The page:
Panini, sandwiches traditionally cooked in a ridged press, are hard to get wrong, but also surprisingly hard to get just right.
To turn a crowd-pleasing combination of smoked turkey and melty cheddar cheese into an inspired lunch, we needed a condiment with some big personality. To that end, we turned to our Simple Cranberry Sauce, spreading it onto both slices of bread for maximum tart, fruity impact. For a fresh finishing touch, we added some baby arugula.
To achieve the signature ridged grill marks without a press, we used a grill pan as the base and a Dutch oven as a weight on top.
A hearty rustic bread with a crusty exterior and substantial, slightly chewy crumb worked best_tasters found that softer sandwich breads flattened out too much.
For easy cleanup, cover the bottom of the Dutch oven with aluminum foil. If you don’t have a nonstick grill pan you can use a nonstick skillet. Buy a rustic 8-inch loaf (often called a boule) with a good crust and cut it into 1/2-inch slices.
SMOKED TURKEY PANINI WITH SIMPLE CRANBERRY SAUCE
Start to finish: 30 minutes
2 tablespoons extra-virgin olive oil
8 (1/2-inch-thick) slices rustic white bread
1/4 cup Simple Cranberry Sauce (recipe below)
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8 ounces thinly sliced cheddar cheese
8 ounces thinly sliced smoked turkey
2 ounces (2 cups) baby arugula
Adjust oven rack to middle position and heat oven to 200 F. Brush oil evenly over 1 side of each slice of bread. Flip bread over and spread cranberry sauce evenly over each second side. Assemble 4 sandwiches by layering ingredients as follows between prepared bread (with cranberry sauce inside sandwich): half of cheddar, turkey, arugula, and remaining cheddar.
Heat 12-inch nonstick grill pan or nonstick skillet over medium heat until hot, about 1 minute. Place 2 sandwiches in pan, set Dutch oven on top, and cook until bread is golden and crisp, about 4 minutes per side. Transfer sandwiches to wire rack set in rimmed baking sheet and keep warm in oven. Wipe out skillet with paper towels and repeat with remaining 2 sandwiches. Serve.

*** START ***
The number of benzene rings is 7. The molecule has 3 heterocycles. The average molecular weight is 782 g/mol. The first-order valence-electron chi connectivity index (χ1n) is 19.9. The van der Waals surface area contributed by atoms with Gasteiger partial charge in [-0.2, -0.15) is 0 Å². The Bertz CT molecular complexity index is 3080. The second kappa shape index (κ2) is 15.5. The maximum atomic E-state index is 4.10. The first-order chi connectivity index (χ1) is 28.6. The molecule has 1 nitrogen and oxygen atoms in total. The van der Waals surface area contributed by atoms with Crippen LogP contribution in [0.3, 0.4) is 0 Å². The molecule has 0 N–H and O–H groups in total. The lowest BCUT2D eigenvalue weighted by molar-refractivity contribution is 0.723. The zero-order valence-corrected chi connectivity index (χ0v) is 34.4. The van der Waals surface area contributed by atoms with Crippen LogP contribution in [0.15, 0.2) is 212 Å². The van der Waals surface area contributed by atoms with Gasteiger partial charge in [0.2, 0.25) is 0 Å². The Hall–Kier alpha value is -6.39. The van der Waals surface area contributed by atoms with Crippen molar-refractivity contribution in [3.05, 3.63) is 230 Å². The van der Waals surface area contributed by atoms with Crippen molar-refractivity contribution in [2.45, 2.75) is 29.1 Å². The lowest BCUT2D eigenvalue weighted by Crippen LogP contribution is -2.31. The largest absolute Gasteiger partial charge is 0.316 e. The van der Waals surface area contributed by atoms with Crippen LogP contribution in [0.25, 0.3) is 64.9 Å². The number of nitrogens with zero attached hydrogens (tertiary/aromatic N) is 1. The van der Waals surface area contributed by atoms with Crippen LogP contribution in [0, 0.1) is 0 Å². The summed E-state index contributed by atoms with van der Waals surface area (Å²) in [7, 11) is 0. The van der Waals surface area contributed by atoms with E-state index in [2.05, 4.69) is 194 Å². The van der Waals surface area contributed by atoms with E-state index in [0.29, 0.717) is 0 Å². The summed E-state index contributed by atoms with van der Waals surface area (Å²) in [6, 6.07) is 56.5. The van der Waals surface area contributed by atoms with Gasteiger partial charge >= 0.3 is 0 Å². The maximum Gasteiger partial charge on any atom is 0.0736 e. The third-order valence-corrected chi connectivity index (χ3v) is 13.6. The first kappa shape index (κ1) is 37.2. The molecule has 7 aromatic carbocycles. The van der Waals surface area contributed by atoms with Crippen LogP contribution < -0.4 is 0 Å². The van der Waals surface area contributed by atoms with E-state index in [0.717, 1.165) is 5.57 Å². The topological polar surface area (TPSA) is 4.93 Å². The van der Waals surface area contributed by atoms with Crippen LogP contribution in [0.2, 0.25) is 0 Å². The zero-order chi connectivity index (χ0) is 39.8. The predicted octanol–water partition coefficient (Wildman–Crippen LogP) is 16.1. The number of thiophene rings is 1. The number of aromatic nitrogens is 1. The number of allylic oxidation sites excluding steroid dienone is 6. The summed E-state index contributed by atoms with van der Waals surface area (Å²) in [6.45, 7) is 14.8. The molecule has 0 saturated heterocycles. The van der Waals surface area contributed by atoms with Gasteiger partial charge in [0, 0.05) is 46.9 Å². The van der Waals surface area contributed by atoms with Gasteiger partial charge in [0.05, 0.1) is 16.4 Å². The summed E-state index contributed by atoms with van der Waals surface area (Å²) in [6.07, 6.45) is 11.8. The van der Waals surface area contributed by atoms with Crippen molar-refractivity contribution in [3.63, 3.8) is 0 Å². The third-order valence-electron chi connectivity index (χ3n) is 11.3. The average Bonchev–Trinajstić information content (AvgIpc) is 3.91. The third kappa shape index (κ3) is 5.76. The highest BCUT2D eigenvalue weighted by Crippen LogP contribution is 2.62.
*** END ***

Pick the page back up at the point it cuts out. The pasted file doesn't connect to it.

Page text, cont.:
Simple Cranberry Sauce:
Cooked fruit sauces combine fruit and a careful selection of complementary ingredients; they pair perfectly with a range of savory foods, bringing sweetness and brightness to salty, creamy, or intensely umami-rich dishes.
The key to making a great fruit sauce is treating the different types of fruit in different ways to best bring out their unique characters: Sour fruits need their tartness tamed without becoming cloying, and sweet fruits need their flavors coaxed out and balanced with acidic seasonings.
For our classic cranberry sauce, we found simplest was also best: After testing different sweeteners and cooking liquids, we found that white sugar and water let the natural flavor of the fresh cranberries shine. We cooked the sauce just long enough to thicken it and break down some of the berries, but not so long that we lost all the cranberries’ signature “pop.”
For a bright and lively peach sauce, we used wine, thyme, mustard, and vinegar to create an aromatic, savory-leaning backbone. For a bold, luxurious cherry sauce, we called on red wine and port to underscore the pure cherry flavor.
Finally, we paired plums with sesame oil, ginger, and lime juice, then processed and strained the sauce for a smooth texture.
Makes about 2 1/4 cups
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This sauce also makes a great accompaniment to cheese and meat platters. If using frozen cranberries, do not defrost them; just add about 2 minutes to the simmering time.
1 cup sugar
3/4 cup water
1/4 teaspoon salt
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1 (12-ounce) bag fresh or frozen cranberries
Bring sugar, water, and salt to boil in medium saucepan, stirring occasionally to dissolve sugar. Stir in cranberries and return to boil. Reduce to simmer and cook until slightly thickened and about two-thirds of berries have popped open, about 5 minutes. Transfer to bowl and let cool to room temperature, about 2 hours. (Cranberry sauce can be refrigerated for up to 1 week; bring to room temperature before serving.)
The Associated Press contributed to this article.